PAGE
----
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    City of slights

    "Paris" is an ensemble film about Parisians — as irritating as they may be inviting — that starts out scattered but ends up profound.


    We'll always have Paris — the city of lights, romance and cinematic love letters. What we rarely have is "Paris."

    Written and directed by: Cédric Klapisch.
    Cast: Juliette Binoche, Romain Duris, Fabrice Luchini, Albert Dupontel, François Cluzet, Karin Viard, Gilles Lellouche, Mélanie Laurent, Zinedine Soualem, Julie Ferrier, Olivia Bonamy, Maurice Bénichou, Annelise Hesme, Audrey Marnay.
    Cinematography: Christophe Beaucarne.
    Edited by: Francine Sandberg.
    In French with English subtitles.

    Related links: Official site
    IFC Center
    323 Sixth Ave.
    (212) 924-7771

    This is no whirlwind fairy tale where every eye twinkles and every life is touched by magic. It is about Parisians, plain and simple, brusk and quotidian.

    This is the kind of movie that constantly reminds you of other things, and it's tempting to write as much about the city as about the film. Honestly, in real life, it took me three tries to fall in love with Paris. The first Paris I ever saw was confounding, miserably hot, and people seemed to be mocking me and my attempt at French. In a place I expected to be the hometown of intellectualism and fine wine, what I most remember was an old drunkard stumbling around a shop and screaming, "I"m going to break your face!" at the shopkeeper for not selling him any more booze. Welcome to the capital of civilization.

    The characters in "Paris," like the characters in Paris, are flesh and blood and at least as irritating as they may be lovable. It's hard to identify what you might call a plot — it's more of an Altman-style skein of minimally connected individuals experiencing a few months of life in their city. They occasionally intersect, or just cross paths in the night, but they aren't tied together obsessively. It's a loose weave.

    Among the many more or less flitting characters, the most central are Pierre (Romain Duris) and his sister Elise (Juliette Binoche). A failing heart has confined Pierre to his apartment while he awaits a possible transplant. His Paris is no glittering center of glamour — it's merely a view from a balcony, untouchable and aloof. By all appearances, the city has finished with him and moved on. "I garden," he tells Elise. "Mostly I look out the window. I watch other people live."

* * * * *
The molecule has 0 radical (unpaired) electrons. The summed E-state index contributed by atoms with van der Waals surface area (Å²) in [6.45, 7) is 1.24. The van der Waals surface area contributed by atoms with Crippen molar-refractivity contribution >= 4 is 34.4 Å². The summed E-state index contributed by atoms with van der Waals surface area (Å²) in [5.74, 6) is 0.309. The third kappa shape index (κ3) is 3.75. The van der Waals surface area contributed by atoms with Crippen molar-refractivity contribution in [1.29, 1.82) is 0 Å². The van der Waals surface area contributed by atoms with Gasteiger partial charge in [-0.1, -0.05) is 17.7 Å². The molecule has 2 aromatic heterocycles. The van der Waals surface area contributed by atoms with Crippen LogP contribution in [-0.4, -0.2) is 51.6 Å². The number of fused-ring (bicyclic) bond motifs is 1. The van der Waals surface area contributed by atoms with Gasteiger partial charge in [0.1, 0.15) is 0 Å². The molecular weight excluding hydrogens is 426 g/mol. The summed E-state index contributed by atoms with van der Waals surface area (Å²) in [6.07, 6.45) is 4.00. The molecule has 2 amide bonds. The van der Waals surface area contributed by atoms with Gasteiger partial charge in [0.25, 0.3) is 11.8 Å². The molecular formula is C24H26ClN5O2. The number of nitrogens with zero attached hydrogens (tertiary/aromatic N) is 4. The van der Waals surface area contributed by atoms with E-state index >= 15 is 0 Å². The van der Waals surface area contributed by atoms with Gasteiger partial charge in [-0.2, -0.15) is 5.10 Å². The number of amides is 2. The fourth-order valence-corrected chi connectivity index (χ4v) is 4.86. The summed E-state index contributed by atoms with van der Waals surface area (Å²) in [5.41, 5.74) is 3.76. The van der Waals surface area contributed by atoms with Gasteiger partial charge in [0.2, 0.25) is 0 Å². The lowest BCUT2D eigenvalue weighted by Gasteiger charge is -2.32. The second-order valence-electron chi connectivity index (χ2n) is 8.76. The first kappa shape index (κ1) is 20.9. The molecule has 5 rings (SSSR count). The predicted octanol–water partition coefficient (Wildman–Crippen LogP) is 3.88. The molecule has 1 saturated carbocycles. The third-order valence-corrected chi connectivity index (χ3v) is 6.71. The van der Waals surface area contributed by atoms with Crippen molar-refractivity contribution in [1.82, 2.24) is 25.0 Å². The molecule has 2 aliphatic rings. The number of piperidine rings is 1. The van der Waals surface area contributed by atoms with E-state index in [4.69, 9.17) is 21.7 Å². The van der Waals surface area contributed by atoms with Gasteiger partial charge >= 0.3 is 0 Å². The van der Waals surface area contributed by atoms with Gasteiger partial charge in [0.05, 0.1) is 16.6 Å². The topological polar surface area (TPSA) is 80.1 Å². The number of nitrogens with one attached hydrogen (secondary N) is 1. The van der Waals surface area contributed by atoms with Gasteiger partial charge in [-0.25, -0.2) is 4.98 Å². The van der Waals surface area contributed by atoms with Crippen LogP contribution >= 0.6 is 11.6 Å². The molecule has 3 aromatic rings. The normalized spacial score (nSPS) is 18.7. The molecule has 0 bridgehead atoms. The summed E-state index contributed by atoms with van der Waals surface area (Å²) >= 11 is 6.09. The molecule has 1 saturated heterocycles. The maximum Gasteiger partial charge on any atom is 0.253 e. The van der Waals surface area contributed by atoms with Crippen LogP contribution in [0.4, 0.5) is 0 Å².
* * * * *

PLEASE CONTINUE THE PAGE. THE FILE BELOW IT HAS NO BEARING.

How do other people live? They work, they bicker, they meet their friends in cafs, they leave other friends outside looking in. They endure, they die. To break up the daily grind, they flirt and go to bed, and rather than seeming licentious the sex seems simply like the single bright spot in a lot of merely tolerable lives. The film should win some kind of award for least explicit plus most sexy movie of the year. Binoche herself has a little striptease scene that's so flat-out nice you want to take her in your arms when it's done, less out of lust than out of good cheer.

    (Juliette Binoche, I was thinking afterwards, is way more appealing in her 40s than she was in her icier and waifier 20s. My companion noted that French actresses age naturally better than American ones do with extensive work done.)

    There is not much more to tell about the subject of the movie — it consists of microstories that illustrate, if only in bits and pieces, the fabric of a people. It starts out disconnected and only mildly interesting. Certain threads seem much less essential than others, and I wonder whether it could have been a stronger story with fewer diversions — less ensemble and more focus. But it ends up, to my mind, deeply moving. A party near the end is joyous amid pain; a cab ride after that is a wordless crescendo of beauty and anguish. There is much to feel and much to love.

    One of the microstories — almost the tiniest, and different from the rest in that it takes place in Africa — is about a Cameroonian who gets postcards from his emigrant brother and dreams of going to work in Paris himself. He gets as far as the North African coast, only to fail in his first attempt to reach the promised land of Europe aboard a fragile, overcrowded boat.

    "We'll try again tomorrow," his guide assures him.

    "Is it worth it?" he asks. Only, in the actual French idiom, what he literally asks is this: "Is it worth the pain?"

    The guide answers: "The sad thing is, it really is worth the pain."

    That, in one sentence, is what this movie has been all about.

    SEPTEMBER 20, 2009

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